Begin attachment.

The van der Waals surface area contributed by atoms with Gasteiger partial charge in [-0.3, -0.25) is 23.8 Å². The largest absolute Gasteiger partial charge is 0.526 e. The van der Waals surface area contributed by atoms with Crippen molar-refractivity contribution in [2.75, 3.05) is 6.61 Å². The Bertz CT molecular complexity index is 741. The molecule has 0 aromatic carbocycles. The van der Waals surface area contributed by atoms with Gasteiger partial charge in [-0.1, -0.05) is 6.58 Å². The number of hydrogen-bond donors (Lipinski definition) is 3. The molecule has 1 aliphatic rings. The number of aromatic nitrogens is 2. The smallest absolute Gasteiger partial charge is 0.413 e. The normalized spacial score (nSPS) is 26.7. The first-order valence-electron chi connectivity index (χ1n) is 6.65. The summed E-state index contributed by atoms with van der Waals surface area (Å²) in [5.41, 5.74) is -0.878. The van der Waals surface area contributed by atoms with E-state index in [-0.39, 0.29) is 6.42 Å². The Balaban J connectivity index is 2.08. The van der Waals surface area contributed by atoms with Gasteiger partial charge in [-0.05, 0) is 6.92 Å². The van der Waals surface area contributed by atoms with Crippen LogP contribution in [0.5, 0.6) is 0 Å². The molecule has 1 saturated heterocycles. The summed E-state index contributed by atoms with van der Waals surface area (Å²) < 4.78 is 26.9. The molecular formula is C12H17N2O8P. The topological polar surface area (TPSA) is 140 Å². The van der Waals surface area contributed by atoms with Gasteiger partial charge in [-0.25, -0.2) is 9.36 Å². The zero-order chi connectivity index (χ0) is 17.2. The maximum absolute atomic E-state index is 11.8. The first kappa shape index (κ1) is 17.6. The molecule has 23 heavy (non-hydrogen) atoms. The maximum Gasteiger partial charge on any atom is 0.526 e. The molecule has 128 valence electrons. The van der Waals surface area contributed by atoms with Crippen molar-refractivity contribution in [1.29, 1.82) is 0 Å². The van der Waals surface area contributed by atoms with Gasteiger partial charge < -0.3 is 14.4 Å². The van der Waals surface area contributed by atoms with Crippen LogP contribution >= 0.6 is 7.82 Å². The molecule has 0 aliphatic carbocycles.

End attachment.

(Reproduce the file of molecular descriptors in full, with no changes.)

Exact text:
The van der Waals surface area contributed by atoms with Gasteiger partial charge in [-0.3, -0.25) is 23.8 Å². The largest absolute Gasteiger partial charge is 0.526 e. The van der Waals surface area contributed by atoms with Crippen molar-refractivity contribution in [2.75, 3.05) is 6.61 Å². The Bertz CT molecular complexity index is 741. The molecule has 0 aromatic carbocycles. The van der Waals surface area contributed by atoms with Gasteiger partial charge in [-0.1, -0.05) is 6.58 Å². The number of hydrogen-bond donors (Lipinski definition) is 3. The molecule has 1 aliphatic rings. The number of aromatic nitrogens is 2. The smallest absolute Gasteiger partial charge is 0.413 e. The normalized spacial score (nSPS) is 26.7. The first-order valence-electron chi connectivity index (χ1n) is 6.65. The summed E-state index contributed by atoms with van der Waals surface area (Å²) in [5.41, 5.74) is -0.878. The van der Waals surface area contributed by atoms with E-state index in [-0.39, 0.29) is 6.42 Å². The Balaban J connectivity index is 2.08. The van der Waals surface area contributed by atoms with Gasteiger partial charge in [-0.05, 0) is 6.92 Å². The van der Waals surface area contributed by atoms with Crippen LogP contribution in [0.5, 0.6) is 0 Å². The molecule has 1 saturated heterocycles. The summed E-state index contributed by atoms with van der Waals surface area (Å²) < 4.78 is 26.9. The molecular formula is C12H17N2O8P. The topological polar surface area (TPSA) is 140 Å². The van der Waals surface area contributed by atoms with Gasteiger partial charge in [-0.25, -0.2) is 9.36 Å². The zero-order chi connectivity index (χ0) is 17.2. The maximum absolute atomic E-state index is 11.8. The first kappa shape index (κ1) is 17.6. The molecule has 23 heavy (non-hydrogen) atoms. The maximum Gasteiger partial charge on any atom is 0.526 e. The molecule has 128 valence electrons. The van der Waals surface area contributed by atoms with Crippen molar-refractivity contribution in [1.29, 1.82) is 0 Å². The van der Waals surface area contributed by atoms with Gasteiger partial charge < -0.3 is 14.4 Å². The van der Waals surface area contributed by atoms with Crippen LogP contribution >= 0.6 is 7.82 Å². The molecule has 0 aliphatic carbocycles.